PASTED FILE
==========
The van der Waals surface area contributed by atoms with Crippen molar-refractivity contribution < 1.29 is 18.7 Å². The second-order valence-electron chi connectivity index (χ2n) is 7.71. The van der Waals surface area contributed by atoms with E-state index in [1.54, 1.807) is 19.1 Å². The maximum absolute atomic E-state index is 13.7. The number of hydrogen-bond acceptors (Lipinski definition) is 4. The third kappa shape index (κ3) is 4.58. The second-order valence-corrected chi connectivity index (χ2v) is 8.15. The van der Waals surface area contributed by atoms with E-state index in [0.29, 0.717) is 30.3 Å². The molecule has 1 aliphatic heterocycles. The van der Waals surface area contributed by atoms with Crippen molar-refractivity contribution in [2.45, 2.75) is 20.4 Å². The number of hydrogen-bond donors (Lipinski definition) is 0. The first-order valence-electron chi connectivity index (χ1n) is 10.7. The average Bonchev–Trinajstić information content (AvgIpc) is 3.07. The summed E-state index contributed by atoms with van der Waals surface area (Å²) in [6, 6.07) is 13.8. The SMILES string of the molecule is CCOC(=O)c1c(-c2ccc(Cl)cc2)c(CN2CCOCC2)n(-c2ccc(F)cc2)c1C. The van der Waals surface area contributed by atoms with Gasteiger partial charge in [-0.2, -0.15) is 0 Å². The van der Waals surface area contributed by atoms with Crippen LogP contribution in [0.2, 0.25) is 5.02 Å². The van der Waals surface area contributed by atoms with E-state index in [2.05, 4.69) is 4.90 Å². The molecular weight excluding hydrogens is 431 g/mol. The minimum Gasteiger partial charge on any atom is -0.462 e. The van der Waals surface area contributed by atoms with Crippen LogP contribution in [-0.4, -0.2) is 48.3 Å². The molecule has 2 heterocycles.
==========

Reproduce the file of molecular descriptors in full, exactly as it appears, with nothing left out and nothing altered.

The van der Waals surface area contributed by atoms with Crippen molar-refractivity contribution < 1.29 is 18.7 Å². The second-order valence-electron chi connectivity index (χ2n) is 7.71. The van der Waals surface area contributed by atoms with E-state index in [1.54, 1.807) is 19.1 Å². The maximum absolute atomic E-state index is 13.7. The number of hydrogen-bond acceptors (Lipinski definition) is 4. The third kappa shape index (κ3) is 4.58. The second-order valence-corrected chi connectivity index (χ2v) is 8.15. The van der Waals surface area contributed by atoms with E-state index in [0.29, 0.717) is 30.3 Å². The molecule has 1 aliphatic heterocycles. The van der Waals surface area contributed by atoms with Crippen molar-refractivity contribution in [2.45, 2.75) is 20.4 Å². The number of hydrogen-bond donors (Lipinski definition) is 0. The first-order valence-electron chi connectivity index (χ1n) is 10.7. The average Bonchev–Trinajstić information content (AvgIpc) is 3.07. The summed E-state index contributed by atoms with van der Waals surface area (Å²) in [6, 6.07) is 13.8. The SMILES string of the molecule is CCOC(=O)c1c(-c2ccc(Cl)cc2)c(CN2CCOCC2)n(-c2ccc(F)cc2)c1C. The van der Waals surface area contributed by atoms with Gasteiger partial charge in [-0.2, -0.15) is 0 Å². The van der Waals surface area contributed by atoms with Crippen LogP contribution in [0.2, 0.25) is 5.02 Å². The van der Waals surface area contributed by atoms with E-state index in [2.05, 4.69) is 4.90 Å². The molecular weight excluding hydrogens is 431 g/mol. The minimum Gasteiger partial charge on any atom is -0.462 e. The van der Waals surface area contributed by atoms with Crippen LogP contribution in [-0.4, -0.2) is 48.3 Å². The molecule has 2 heterocycles.